The Finch’s Curse
I think we’ve been surrounded by death for so long we’ve just gotten used to it. What kind of family finishes building a cemetery before starting the house?
Edith’s visit is meant to shed light on what seems to be a family curse that has haunted the Finch family for generations. However, the title is not grotesque and black humor takes on the events as we can find, for example, in A Series of Unfortunate Events. The atmosphere in What Remains of Edith Finch is soft and relaxed. Something between the nostalgia and melancholy of a girl who wants to learn what she could not understand as a child.
The only thing to do then is to learn about every family member who lived in the house. To discover how they lived and, above all, how they died.
Lewis told me there were secret passages but I never believed him. Turns out, my mom was really good at keeping secrets.
It is at this point that the title shows off all the care put into level design: secret passages, which branch off from one room to another, will allow Edith to access the rooms.
Room after room
Now it was time to find out what my mom had been afraid of.
While exploring the rooms, Edith comes across elements telling the life of those who lived there. All the exploration converges into a single element: the moment of their death. It will be enough to find and observe it to be instantly catapulted at that very moment, playing the protagonist of that story, and living his last moments in the first person.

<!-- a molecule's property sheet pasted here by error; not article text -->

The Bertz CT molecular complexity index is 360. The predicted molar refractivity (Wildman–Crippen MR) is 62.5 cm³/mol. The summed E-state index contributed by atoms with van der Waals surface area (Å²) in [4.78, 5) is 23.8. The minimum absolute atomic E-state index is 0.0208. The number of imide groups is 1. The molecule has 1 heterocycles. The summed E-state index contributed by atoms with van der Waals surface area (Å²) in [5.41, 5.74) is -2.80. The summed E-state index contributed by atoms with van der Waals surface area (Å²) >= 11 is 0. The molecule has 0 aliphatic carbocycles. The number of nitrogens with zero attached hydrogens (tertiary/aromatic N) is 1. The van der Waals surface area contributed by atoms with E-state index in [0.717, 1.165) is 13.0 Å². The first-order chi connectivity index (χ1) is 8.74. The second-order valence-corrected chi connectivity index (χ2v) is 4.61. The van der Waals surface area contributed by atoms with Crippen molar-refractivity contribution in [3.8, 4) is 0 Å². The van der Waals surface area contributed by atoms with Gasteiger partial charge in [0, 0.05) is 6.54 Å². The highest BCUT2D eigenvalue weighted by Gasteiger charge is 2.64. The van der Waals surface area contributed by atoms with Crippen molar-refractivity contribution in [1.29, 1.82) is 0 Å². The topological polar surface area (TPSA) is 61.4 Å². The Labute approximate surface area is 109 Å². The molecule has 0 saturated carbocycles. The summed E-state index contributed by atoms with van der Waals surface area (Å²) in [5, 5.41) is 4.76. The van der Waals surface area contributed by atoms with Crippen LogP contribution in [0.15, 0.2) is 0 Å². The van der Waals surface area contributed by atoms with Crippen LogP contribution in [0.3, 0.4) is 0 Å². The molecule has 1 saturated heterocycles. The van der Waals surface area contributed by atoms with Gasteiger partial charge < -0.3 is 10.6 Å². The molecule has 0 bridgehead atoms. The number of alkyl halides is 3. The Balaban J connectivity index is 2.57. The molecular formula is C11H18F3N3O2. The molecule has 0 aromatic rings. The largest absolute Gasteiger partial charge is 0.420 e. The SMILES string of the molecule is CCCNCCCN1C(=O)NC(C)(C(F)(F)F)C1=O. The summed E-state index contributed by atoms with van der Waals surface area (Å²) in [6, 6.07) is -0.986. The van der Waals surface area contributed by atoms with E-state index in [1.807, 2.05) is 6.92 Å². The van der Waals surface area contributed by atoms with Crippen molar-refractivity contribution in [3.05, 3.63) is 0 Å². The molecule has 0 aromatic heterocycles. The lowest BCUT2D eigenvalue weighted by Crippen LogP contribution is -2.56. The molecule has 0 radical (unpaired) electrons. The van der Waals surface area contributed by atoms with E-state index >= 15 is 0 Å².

The player is forced to control that character and be the author of their death. These are tragic deaths, almost absurd, but in any case conditioned by the actions of the family members themselves, who were the architects of their own destiny. Their actions had consequences, however unfortunate.
The game manages to differentiate the type of narration. Sometimes it ops for a dramatic and raw approach. At other times, however, when the tragedy is too strong to swallow, it changes into a dreamlike atmosphere that is rich in symbolism, which leaves room for interpretation.
The story is tragic, but the player can accept it and process it. It has ups and downs of contrasting emotions which in the end move towards melancholy but it crosses a much deeper range of emotions than simple sadness. The interaction is minimal but perfectly dosed. There is no inventory or HUD. Paradoxically, for a game where the interaction is very limited, everything revolves around it. An inattentive player might describe What Remains of Edith Finch as a simple walking simulator. That would be criminally reductive because it would not emphasize the solutions adopted to tell its story.
If there’s a pattern in all these stories, I think it’s that none of us has gotten very far.
Specific storytelling methods are always different and reinterpreted into the videogame medium: a comic book, a story in a diary, a series of photographs, a report of a psychiatrist, a poem, a letter of divorce, even a video game itself. A family member for each room, a story for each family member, a different language for each story. All with the same conclusion.
What Remains of Edith Finch?
Throughout the story, the player accompanies Edith on a journey back in time, deeper and deeper into the memory of her family. What Remains of Edith Finch is a nostalgic story that speaks from the present to the past.
The player doesn’t feel oppressed even though the game is enclosed by the four walls of the house. The title detaches itself from an intimate theme and raises itself to a broad view on life, time, and death. What Remains of Edith Finch teaches players that, as incomprehensible as it may seem, their fate is sealed from birth. The most important thing is thus to appreciate their time in the best possible way.
After all, we’re all tenants of that strange house in the woods, overlooking the sea. We’re all Finches. But if death can’t be avoided, life can be lived.
“If we lived forever, maybe we’d have time to understand things. But as it is, I think the best we can do is trying to open our eyes, and appreciate how strange and brief all of this is.”